Kia Motors Europe says its goal remains on course to sell half a million units, but is declining to put a precise date on when this will be achieved.

The South Korean automaker is bucking a decidedly gloomy sales position in Europe, with most vehicle manufacturers recording significant falls as consumers retrench given the dire economic conditions.

“The old continent is in trouble,” KIA Motors Europe vice president marketing and product line, Benny Oeyen, said at the automaker’s event in Barcelona to promote its upgraded product range.

“Unfortunately, the total market is down 7.1% – three million cars have evaporated in this economic crisis [but] we are now the fastest-growing mainstream brand in Europe.

“It is not because there is a thunderstorm we change our strategy – our goal remains 500,000 units but we can’t predict when this will happen. Is it 2016 or 2017? I am not a fortune teller – it will take some time before the economy is back on track in Europe.”

Part of Kia Europe ‘s success added Oeyen, was due to the Korean operation deploying new technologies in existing cars such as the Optima hybrid electric vehicle, which will also enjoy the automaker’s seven-year warranty.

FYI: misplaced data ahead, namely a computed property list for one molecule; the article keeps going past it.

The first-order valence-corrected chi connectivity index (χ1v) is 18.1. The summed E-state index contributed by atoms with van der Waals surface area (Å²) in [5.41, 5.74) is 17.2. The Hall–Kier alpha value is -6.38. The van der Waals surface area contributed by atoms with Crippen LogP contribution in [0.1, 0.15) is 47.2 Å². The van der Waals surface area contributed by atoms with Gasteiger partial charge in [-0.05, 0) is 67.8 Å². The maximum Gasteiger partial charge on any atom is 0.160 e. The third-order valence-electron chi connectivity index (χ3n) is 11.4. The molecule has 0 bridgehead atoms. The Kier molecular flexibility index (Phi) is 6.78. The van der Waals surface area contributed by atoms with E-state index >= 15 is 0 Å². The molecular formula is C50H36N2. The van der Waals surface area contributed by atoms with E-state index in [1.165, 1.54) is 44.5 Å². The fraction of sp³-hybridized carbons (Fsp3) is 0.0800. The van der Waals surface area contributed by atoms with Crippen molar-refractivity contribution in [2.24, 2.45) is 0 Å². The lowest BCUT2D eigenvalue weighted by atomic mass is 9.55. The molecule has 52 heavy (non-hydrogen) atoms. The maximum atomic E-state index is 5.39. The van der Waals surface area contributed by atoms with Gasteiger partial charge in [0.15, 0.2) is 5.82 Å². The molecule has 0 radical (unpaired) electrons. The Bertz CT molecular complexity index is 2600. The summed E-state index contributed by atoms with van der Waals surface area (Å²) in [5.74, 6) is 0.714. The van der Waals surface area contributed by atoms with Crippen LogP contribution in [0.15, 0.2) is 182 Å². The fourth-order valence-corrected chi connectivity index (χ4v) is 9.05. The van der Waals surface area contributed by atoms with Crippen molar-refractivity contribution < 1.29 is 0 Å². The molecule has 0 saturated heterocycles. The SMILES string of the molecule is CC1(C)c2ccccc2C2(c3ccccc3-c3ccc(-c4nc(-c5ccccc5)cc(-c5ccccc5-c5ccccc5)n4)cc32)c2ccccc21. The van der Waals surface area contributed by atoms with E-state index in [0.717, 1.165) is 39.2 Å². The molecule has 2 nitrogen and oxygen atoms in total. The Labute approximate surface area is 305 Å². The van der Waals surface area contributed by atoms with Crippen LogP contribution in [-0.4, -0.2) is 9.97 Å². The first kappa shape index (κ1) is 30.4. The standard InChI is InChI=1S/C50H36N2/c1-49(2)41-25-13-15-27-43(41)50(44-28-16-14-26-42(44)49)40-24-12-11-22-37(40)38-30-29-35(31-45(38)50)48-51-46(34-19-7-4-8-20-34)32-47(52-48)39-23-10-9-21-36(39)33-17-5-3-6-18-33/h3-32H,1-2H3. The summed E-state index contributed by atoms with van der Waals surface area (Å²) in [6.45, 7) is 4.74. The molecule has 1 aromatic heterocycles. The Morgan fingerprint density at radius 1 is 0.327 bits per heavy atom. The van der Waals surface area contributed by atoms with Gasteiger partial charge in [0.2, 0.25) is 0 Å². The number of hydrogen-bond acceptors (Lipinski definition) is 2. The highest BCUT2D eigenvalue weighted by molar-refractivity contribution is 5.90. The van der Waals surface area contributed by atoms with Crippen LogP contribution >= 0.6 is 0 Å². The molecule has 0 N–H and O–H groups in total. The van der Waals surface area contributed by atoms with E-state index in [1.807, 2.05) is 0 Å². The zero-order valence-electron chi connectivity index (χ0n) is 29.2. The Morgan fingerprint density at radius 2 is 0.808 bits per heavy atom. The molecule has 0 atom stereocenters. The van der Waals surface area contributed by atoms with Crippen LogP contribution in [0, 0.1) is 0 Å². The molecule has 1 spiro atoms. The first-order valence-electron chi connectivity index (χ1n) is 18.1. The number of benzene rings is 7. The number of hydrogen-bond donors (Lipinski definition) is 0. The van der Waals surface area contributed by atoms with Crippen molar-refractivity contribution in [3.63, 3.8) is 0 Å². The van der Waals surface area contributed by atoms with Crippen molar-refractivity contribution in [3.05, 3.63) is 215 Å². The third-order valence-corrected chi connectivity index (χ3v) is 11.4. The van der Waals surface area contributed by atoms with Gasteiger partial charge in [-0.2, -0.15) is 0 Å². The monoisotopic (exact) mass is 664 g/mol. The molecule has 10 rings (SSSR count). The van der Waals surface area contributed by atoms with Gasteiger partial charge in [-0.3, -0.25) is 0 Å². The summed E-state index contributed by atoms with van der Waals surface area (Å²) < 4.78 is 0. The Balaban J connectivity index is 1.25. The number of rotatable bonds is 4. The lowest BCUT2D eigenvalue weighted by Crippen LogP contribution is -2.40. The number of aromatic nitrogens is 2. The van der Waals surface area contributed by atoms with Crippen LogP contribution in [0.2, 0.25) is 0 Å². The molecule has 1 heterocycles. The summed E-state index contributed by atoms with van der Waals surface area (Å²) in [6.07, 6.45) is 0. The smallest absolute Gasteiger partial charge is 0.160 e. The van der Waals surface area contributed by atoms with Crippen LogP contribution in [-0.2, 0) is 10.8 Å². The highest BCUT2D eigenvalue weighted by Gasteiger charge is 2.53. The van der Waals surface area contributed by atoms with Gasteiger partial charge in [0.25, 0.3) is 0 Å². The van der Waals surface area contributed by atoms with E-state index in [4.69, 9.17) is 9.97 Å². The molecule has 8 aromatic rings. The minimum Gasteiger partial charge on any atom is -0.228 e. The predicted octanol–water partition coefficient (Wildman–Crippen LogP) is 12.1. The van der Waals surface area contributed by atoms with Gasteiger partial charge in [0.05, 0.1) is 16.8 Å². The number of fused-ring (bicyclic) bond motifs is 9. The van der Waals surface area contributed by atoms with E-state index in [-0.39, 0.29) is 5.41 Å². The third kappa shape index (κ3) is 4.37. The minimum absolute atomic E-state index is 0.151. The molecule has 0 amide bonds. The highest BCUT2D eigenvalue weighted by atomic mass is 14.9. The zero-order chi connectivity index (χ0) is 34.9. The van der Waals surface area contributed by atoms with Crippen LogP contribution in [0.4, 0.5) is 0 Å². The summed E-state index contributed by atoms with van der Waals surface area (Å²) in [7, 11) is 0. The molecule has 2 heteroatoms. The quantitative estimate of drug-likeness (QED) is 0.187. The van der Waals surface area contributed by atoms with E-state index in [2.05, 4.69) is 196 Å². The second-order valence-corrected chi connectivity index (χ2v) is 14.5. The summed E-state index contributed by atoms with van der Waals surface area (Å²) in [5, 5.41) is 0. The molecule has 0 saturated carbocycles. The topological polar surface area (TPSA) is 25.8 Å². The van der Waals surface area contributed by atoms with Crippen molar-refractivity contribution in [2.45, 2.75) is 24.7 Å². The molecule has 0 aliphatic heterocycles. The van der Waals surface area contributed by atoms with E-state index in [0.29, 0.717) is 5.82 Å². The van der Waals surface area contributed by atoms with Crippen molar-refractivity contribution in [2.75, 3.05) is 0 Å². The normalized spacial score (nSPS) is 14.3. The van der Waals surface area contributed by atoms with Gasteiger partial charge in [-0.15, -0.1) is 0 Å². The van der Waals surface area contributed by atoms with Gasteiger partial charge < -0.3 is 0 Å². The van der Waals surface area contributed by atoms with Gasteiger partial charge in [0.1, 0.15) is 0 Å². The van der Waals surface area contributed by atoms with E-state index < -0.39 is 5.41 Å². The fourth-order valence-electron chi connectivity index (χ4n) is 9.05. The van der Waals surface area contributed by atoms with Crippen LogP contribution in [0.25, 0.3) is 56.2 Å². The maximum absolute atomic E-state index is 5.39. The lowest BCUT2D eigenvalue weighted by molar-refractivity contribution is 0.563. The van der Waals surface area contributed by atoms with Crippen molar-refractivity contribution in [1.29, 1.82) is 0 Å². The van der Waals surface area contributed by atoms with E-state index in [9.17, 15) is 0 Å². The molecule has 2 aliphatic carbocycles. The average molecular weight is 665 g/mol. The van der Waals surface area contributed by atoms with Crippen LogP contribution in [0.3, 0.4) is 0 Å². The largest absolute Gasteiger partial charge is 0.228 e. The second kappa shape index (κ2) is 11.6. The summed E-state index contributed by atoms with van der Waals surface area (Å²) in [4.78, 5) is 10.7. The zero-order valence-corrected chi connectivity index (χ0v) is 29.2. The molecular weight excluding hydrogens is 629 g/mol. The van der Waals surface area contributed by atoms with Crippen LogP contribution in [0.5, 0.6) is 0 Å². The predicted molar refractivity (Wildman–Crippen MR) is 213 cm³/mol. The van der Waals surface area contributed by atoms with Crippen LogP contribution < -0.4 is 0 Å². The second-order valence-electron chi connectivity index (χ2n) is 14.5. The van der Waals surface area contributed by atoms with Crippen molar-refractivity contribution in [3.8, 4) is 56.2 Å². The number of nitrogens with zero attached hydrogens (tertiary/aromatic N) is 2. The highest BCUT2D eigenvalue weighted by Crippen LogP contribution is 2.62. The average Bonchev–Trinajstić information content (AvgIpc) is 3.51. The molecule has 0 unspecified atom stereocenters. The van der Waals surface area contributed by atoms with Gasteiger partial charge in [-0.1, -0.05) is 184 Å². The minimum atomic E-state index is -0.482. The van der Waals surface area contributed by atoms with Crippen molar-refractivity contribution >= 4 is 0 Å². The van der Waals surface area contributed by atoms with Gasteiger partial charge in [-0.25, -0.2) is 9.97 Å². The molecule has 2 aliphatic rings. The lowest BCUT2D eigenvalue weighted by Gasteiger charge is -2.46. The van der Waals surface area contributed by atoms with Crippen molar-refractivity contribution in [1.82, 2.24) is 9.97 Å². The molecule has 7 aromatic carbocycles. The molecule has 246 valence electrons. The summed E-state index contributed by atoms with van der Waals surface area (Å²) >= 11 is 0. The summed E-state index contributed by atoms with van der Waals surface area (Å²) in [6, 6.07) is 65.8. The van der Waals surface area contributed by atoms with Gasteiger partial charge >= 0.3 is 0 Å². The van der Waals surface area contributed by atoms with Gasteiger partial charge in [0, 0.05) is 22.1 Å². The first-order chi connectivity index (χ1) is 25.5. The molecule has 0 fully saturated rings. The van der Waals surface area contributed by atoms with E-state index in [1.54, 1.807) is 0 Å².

“There is a strong demand for green technology – this is a segment that is moving,” he said. “It is the first gasoline hybrid in the D-segment in Europe. It is a bridge to our up-coming Kia electric vehicles.

“The EV will be built for the summer of 2014 [and] will be based on the new Kia Soul.”

Kia took the occasion in Barcelona to highlight the changes to its new Sorento variant, showcasing the interior upgrade, standard seven seats and all-wheel drive with 2.2L turbo-diesel engine.

The revamped Sorento – undergoing its revision three years after entry to market – will be available for customers to pick up in dealerships from December this year.

Kia Motors UK president and CEO, Paul Philpott, also revealed first half British sales of 33,478 units compared to 31,324 in 2008.

Third quarter UK sales were up 21%, while the manufacturer is predicting a record annual figure of 65,000 models for Britain, giving the Korean company a 3.3% market share.